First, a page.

Archbishop Charles Chaput, O.F.M. Cap.

February 2 each year marks the Feast of the Presentation of the Lord, based on the Gospel of Luke 2:22-40.  Formerly known as the “Feast of the Purification of Mary,” the day commemorates the Holy Family’s visit to the Temple in Jerusalem for Mary’s ritual purification 40 days after childbirth, and the presentation of Jesus as a first born son according to the Torah.

The Gospel passage has a special place in Catholic hearts. In my own (boomer) generation, mothers often brought their newborns to church privately, placed them on the steps of the altar, and asked for God’s protection for their infant daughters and sons.  And over the years I’ve been surprised by the many faithful Catholic men and women I meet — leaders of character and skill in the Church and in the general public – who speak of that same, simple act of piety in their own lives by a mother or father.

Every human soul is made for heaven, and the greatest act of love parents can give their newborn, beyond Baptism itself, is dedicating their child to God’s service and grace.


I mention this for three reasons.

First, this week is Catholic Schools Week.  It’s a time for all of us to take pride in the superb education offered by Catholic parish and secondary schools across our archdiocese.  The model for the American parish school began in Philadelphia, and today our schools continue to model the best in Catholic education — i.e., a formation in academic and moral excellence for the mind and for the soul.

The key to that excellence is the dedication of the thousands of our teachers, staffers, administrators, volunteers, and parents who offer their service at great sacrifice to themselves out of love for the young people in their care.  They deserve our support and gratitude; they enthusiastically have mine. 

Children are the future not just of our nation, but also of our faith.  This makes a genuinely Catholic education so vital.  A faithfully Catholic school presents young people to the Lord and the Lord to young people in a uniquely powerful way.  It’s why I urge every Catholic family to find a way to place their children in a Catholic school.  The Church needs her next generation of faithful leaders — and now as in the past, those leaders will overwhelmingly come from Catholic schools.

My second reason is this:  Even the best schools with the finest staff and teachers can’t fulfill their mission if their classrooms are empty.  We need more large Catholic families.  We need more parents willing to trust in God and bring new life abundantly into the world, no matter what the cost. The future belongs to the fertile, to the hopeful, to those with the courage to trust that life is good, that more family is better, and that God will guide us to solve the problems the world presents.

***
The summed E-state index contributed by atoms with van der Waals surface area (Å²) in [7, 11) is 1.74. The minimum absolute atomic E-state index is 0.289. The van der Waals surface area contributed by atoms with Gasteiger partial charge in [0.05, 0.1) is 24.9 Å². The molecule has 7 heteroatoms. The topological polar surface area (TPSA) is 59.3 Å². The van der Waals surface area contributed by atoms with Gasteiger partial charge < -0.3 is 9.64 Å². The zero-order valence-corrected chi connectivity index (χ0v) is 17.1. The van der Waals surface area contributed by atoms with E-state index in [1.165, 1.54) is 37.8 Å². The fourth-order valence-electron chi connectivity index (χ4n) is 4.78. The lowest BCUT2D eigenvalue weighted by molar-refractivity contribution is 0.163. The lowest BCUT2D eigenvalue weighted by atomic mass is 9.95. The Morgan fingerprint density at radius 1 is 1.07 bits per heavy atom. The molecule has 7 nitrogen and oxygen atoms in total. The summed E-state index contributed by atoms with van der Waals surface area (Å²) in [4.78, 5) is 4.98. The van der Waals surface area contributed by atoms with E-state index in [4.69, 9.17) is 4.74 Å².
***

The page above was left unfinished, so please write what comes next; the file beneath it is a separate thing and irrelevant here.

Nothing is more beautiful than the habits of mutual dependence and support learned inside a large and loving family.  The addiction to infertility that dominates so much of today’s popular culture is a one-way road to dead souls and an empty future.  Choosing against new life has never been the Catholic way, and if we want a future as a Church, we need to turn again toward welcoming the children God sends.

Finally, my third reason is this.  When Mary and Joseph presented Jesus to the Temple priests, they knew the child would be welcomed as a blessing and a gift.  Philadelphia has always been a children-welcoming Church.  But nationwide, not all our parish communities can say the same.  A friend from out of state wrote me the following words recently, and they’re worth sharing here:

“Our pews are filled with families who need affirmation, not criticism, for noisy children in church. The National Center for Health Statistics reported a 2017 total fertility rate for our country that is 16 percent below the level for a population to replace itself.  This is the lowest total fertility rate in the United States since 1978. Aside from the adverse moral effects that come from a collapsing birth rate, there are numerous social and economic consequences. Family size is associated with labor and economic growth, which affects national and state levels.

“Why are we not hearing from the pulpit more encouragement and thanksgiving for young families attempting to attend church to teach their children faith from the beginning? Many of our churches have removed their cry rooms, and parents bringing their young children to Mass are made to feel embarrassed or even asked to leave if their children cry or make noise. Consider this: So many of us routinely pray the Vocations Prayer for more priests and religious while never really encouraging families to have more children, or being patient with the few who do have. To give life is the purpose of love, yet we as a Church, the one true Church, too often don’t model our own teachings with our actions.”

My point is this:  Our God is the God of abundant life.  And young children are a gift — not always a convenient one; not always a quiet one; but always a beautiful and blessed one.  Something we all might remember at the next noisy Mass.